Trump vs. Iran (cont’d)Trump issued an ultimatum that made US withdrawal from the Iran nuclear deal more likely. Trump said the US would withdraw from the deal 120 days from now unless “our allies” agree to an amended deal with broader, tighter, and longer-lasting constraints on Iran. But, whether or not Trump understands this, an amended deal would require the support not just of “our allies” but of Russia and China, since they were party to the deal—not to mention Iran, which, of course, was also party to the deal. All of this means there’s no chance that the deal will be amended as Trump demands, so in 120 days he’ll be in the awkward position of having to either (1) pull the US out of the deal, re-imposing US sanctions while Europe, Russia, and China continue to enjoy the economic benefits of freer trade with Iran; (2) admit he was bluffing; (3) somehow kick the can down the road with a minimum of embarrassment (via, say, a European promise to “study” possible amendments).

FISA Extended: After a spasm of confusion about Trump’s position on the issue, the current counterterrorism surveillance program was reauthorized by the House. Party lines were blurred, as 65 Democrats joined the majority and 45 Republicans defected. The Senate is expected to follow suit. The Intercept’s Glenn Greenwald noted with disapproval that many Democrats who have warned about Trump’s authoritarian tendencies and his contempt for the rule of law nonetheless voted against new limits on the program. The program, among other things, lets the government eavesdrop on conversations between foreigners and US citizens without a court warrant.

Map Quest: For the first time ever, a federal court struck down a state’s congressional district map as an unconstitutional partisan gerrymander. The state in question, North Carolina, is required by the ruling to create a new map within two weeks, but the North Carolina Republican Party plans an expedited appeal to the Supreme Court.

Drill Baby Drill. Or Don’tInterior Secretary Ryan Zinke granted Florida an exemption from the expanded offshore oil drilling permitted by a Trump administration policy announced last week. The exemption came at the request of Florida’s Republican governor. ProPublica reporter Alec MacGillis, alluding to provisions of the recent tax bill that hurt states such as New York and California, tweeted, “We have reached the point where whether you live in a red, blue or swing state determines if the federal government will target you for tax hikes or allow oil rigs on your coastline.” That thesis will be tested: twelve other states, some of them blue, have now asked for the exemption Florida got.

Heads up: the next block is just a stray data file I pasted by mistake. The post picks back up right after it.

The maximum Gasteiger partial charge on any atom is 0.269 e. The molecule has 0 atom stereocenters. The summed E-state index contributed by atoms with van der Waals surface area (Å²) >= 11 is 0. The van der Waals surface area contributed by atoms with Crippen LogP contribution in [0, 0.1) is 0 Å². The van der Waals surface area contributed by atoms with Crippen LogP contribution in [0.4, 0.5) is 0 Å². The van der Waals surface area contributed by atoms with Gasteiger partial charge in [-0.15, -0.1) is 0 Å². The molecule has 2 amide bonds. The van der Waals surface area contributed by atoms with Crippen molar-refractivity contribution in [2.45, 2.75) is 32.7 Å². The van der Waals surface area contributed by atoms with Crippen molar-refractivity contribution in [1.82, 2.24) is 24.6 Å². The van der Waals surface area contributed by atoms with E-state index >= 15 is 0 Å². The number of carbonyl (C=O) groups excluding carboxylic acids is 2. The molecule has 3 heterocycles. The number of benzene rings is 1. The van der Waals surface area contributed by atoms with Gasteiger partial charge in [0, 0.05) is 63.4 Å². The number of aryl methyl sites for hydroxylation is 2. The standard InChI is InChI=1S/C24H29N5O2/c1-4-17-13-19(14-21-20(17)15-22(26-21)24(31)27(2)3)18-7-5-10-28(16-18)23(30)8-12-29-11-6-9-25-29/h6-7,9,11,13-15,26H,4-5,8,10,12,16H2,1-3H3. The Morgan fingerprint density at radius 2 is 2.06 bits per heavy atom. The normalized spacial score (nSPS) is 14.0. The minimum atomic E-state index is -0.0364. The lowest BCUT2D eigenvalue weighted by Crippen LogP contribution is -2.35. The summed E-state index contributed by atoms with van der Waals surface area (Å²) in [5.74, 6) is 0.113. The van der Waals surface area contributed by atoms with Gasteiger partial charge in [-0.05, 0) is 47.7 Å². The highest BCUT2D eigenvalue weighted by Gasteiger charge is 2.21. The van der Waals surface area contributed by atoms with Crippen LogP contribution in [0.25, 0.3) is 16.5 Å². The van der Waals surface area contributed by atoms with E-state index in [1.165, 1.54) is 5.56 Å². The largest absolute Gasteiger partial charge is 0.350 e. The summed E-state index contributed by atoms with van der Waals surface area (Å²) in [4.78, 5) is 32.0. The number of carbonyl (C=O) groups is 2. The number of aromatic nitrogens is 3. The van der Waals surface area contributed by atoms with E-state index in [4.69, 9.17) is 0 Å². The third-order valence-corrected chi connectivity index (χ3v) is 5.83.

Good Cop, Bad Cop, Good CopTrump gave a wide-ranging interview to the Wall Street Journal in which he (1) toned down his rhetoric toward North Korea (“I probably have a very good relationship with Kim Jong Un”); (2) reiterated his threat to “terminate” NAFTA if he couldn’t get a “Trump deal”; (3) but also said he “would rather be able to negotiate” and suggested he wouldn’t force the issue before Mexico’s elections in July.


Thanks to all the MRN readers who responded to my appeal for feedback about the newsletter two weeks ago. I promised I’d reply in video form, and I’ve done that—in concert with fellow MRN contributor Aryeh Cohen-Wade—here. (The audio version is available at a podcast app near you, on both the feed and the Wright Show feed.) But for those of you who don’t have time to listen to an unrehearsed, and correspondingly meandering, 69-minute discourse, here are the key takeaways: